After COVID-19, climate solutions

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U.S. mayors tell us that their new “normal” after COVID-19 will include climate measures. I’m heartened to hear this, especially because well-designed climate solutions can significantly boost our ailing economy. And COVID-19 actually has a number of lessons that we’d do well to remember when taking climate action:

First, we underestimate risk. When COVID-19 first appeared in other countries, we were slow to act, not seeing the great risk to ourselves. The same holds true for climate change: A majority of Americans say that climate change is happening, that it’s man-made and concerning, but they also believe climate change is distant, affecting other species, people in other countries and future generations.

But according to scientists, global warming is already harming Americans. In the Northeast, it’s causing more frequent, intense rains and flooding. In the Southeast, sea level rise is causing greater storm surge and high-tide flooding. Warming in the Southwest has led to more frequent and intense heat waves, drought and a greater risk of wildfires.

All these trends will continue. For these and many more reasons, the World Health Organization lists climate change as the top threat to health in the 21st century.

Increasingly over the last two decades, science has been politicized. COVID-19 reminds us that nature will have its way. Diseases don’t care what we believe, and to ignore them can be dangerous. Likewise, we’d do well to heed the latest warnings from the world’s top scientists about climate change.

Second, we protect the health and safety of our families, our friends and our communities. When COVID-19 became an obvious threat to us, we took strong action. Climate change, too, threatens our loved ones, and we must respond. As with COVID-19, the poor and vulnerable are impacted to a greater extent, but none of us are beyond its reach. We must take strong action to protect ourselves and our families.

Third, it’s important to act as soon as possible. Countries like Hong Kong, South Korea and New Zealand that took decisive early action developed fewer COVID-19 cases. The International Panel on Climate Change (IPCC) tells us that speed is key with climate change, too.

If we institute strong measures over the next 10 years, we can stay within safe levels of warming. We must implement a variety of climate solutions, but the lion’s share of the work can and should be done by charging fossil fuel companies for carbon pollution since this is the fastest, cheapest way to lower carbon emissions.

The IPCC also warns that the longer we wait, the more expensive the carbon fee we have to impose, and if we wait too long, we’ll pass a tipping point beyond which action is ineffective.

Fourth, when we act together, we can be successful. As we saw with COVID-19, solutions to big problems require bipartisan cooperation. What are our chances of coming together on climate change?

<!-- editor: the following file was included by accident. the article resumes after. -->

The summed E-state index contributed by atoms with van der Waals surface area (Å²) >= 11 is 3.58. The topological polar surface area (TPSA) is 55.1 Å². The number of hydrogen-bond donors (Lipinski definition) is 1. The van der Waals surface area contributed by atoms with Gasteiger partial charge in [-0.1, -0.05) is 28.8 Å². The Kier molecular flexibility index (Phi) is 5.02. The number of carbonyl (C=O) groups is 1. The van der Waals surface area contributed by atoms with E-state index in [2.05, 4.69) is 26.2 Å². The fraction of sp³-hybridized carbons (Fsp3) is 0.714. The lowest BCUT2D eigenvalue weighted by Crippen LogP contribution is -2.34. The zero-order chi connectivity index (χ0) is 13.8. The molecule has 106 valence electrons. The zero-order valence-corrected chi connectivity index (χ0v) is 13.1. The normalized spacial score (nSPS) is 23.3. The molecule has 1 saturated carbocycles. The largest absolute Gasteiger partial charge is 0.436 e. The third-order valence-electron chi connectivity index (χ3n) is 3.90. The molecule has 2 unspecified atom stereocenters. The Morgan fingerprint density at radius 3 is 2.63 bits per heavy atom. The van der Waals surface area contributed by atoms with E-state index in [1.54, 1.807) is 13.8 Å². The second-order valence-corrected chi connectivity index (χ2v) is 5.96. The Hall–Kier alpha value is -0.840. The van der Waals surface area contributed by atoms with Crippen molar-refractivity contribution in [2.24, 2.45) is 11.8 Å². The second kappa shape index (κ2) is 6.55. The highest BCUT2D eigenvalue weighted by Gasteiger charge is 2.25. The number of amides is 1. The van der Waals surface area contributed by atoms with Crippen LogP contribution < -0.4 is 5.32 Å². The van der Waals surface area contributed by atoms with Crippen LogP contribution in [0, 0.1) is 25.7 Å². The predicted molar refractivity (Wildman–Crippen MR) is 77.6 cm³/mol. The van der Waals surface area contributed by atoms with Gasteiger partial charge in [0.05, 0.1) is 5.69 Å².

Young people in both parties are equally supportive of climate action: “Some 77% of younger Republicans said that climate change is a serious threat, one percentage point more than Democrats in the same age range,” according to the survey by Ipsos and Newsy.

Diverse bedfellows advocate the same solution: charging fossil fuel companies for carbon pollution, with revenue returned to households as a regular dividend check. Among these supporters are Catholic bishops, trout fishermen, the National Ski Areas Association, conservative and liberal Students for Carbon Dividends, tech giants and more than 100 towns and cities, including 19 here in upstate New York. (Read their statements and municipal resolutions.)

Ordinary American citizens, too, support a carbon fee, as long as it is effective. (See this powerful congressional testimony on the subject by Conservative pollster, Frank Luntz.)  Hearteningly, a Columbia study of a current carbon fee bill predicts its effectiveness. The bill specifies emissions reduction targets. If those aren’t reached on schedule, the carbon price goes up to ensure that the targets are reached.

But unlike with COVID, climate solutions don’t have to cost us. According to economists across the political spectrum, the most effective climate solution - charging fossil fuel companies for carbon pollution - is also the cheapest because it’s quick to implement and doesn’t grow the government.

And if the revenues are distributed via monthly dividend checks to American households, analysis shows this will adequately offset rising prices at the pump and grocery store and even put extra money in the pockets of most Americans.

In summary, pandemics and climate change are deadly for some and highly disruptive for many. But we can limit that harm significantly. The earlier the solutions are implemented, the less pain and suffering is caused. Indeed, for climate change, thoughtfully designed solutions like carbon fee and dividend go beyond limiting harm - they can be a gift to us economically.

Many smart climate solutions are also shelf-ready: for example, there’s a carbon fee and dividend bill already in Congress. It has fast-growing, diverse support in upstate New York and nationally. When we’re done dealing with COVID-19, let’s give this bill our support, too.

Miranda Phillips co-leads the Southern Finger Lakes chapter of Citizens’ Climate Education, which fosters local conversation about bipartisan federal climate solutions. This is the latest installment of the Signs of Sustainability series produced by Sustainable Tompkins. For more information about the organization, visit their website at SustainableTompkins.org.

 

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